Comms volunteers counter Russian action in Ukraine

LONDON: A group of 10 communications professionals are helping the interim Ukrainian government put out the message that it is legitimate and to counter alleged Russian propaganda.

LONDON: A group of 10 communications professionals are helping the interim Ukrainian government put out the message that it is legitimate and to counter alleged Russian propaganda.

The group formalized its operations on Wednesday, calling itself the Ukraine Crisis Media Center. It launched a website and presences on Twitter, Facebook, and YouTube.

The group consists of experienced communications professionals working on a voluntary basis, according to one member who spoke with PRWeek UK as she prepared to fly from London to join the operation in Kiev.

Marina Denysenko said she was Ukrainian, had lived in London for 15 years, and worked in PR for an events company in the UK.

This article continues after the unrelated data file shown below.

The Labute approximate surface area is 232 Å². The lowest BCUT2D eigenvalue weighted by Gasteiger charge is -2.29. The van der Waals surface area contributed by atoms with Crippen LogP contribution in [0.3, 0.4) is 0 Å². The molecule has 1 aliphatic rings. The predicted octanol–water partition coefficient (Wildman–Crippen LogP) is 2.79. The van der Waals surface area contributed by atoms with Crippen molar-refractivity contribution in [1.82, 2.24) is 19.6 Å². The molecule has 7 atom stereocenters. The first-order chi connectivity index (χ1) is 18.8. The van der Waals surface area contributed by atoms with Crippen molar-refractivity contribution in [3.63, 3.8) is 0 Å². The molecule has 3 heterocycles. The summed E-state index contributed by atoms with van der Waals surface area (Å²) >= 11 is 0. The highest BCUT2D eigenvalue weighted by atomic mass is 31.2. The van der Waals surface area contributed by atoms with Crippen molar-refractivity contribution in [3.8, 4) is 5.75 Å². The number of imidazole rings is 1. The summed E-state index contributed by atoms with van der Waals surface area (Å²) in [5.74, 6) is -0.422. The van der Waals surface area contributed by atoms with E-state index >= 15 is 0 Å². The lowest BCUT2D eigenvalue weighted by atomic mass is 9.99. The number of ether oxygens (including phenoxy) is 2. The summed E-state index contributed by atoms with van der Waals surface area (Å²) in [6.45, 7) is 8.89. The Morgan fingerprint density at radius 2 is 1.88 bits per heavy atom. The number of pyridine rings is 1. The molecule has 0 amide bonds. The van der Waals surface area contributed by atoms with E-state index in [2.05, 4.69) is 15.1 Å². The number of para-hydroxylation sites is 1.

Denysenko, who stressed she was not a formal spokeswoman for the group, said she wanted to help the government organize its messaging at a "crisis point" for her country.

Russia has been accused of flooding the Crimean peninsula in eastern Ukraine with unmarked troops amid fears it plans to exercise political control over the region, where it has military bases. Its state-owned TV station, Russia Today, has also been accused of spreading false reports and propaganda to scare the Russian segment of Ukraine's population.

The Media Center's key messages are that the interim Ukrainian government is legitimate and voted in by Parliament, including the party of deposed President Viktor Yanukovych. It is also stressing that the country is a victim of media aggression from its neighbor. Russian President Vladimir Putin does not accept the government.

It hosted a series of media briefings on Wednesday from its base in a hotel in Kiev's Independence Square, where most of the protests against Yanukovych and subsequent violence played out.

Speakers were set to include the head of the national security and defense council of Ukraine, Andriy Parubiy, and Petro Poroshenko, co-chair of the Ukraine-European Union Parliamentary Cooperation Committee.

This story originally appeared on the website of PRWeek UK.

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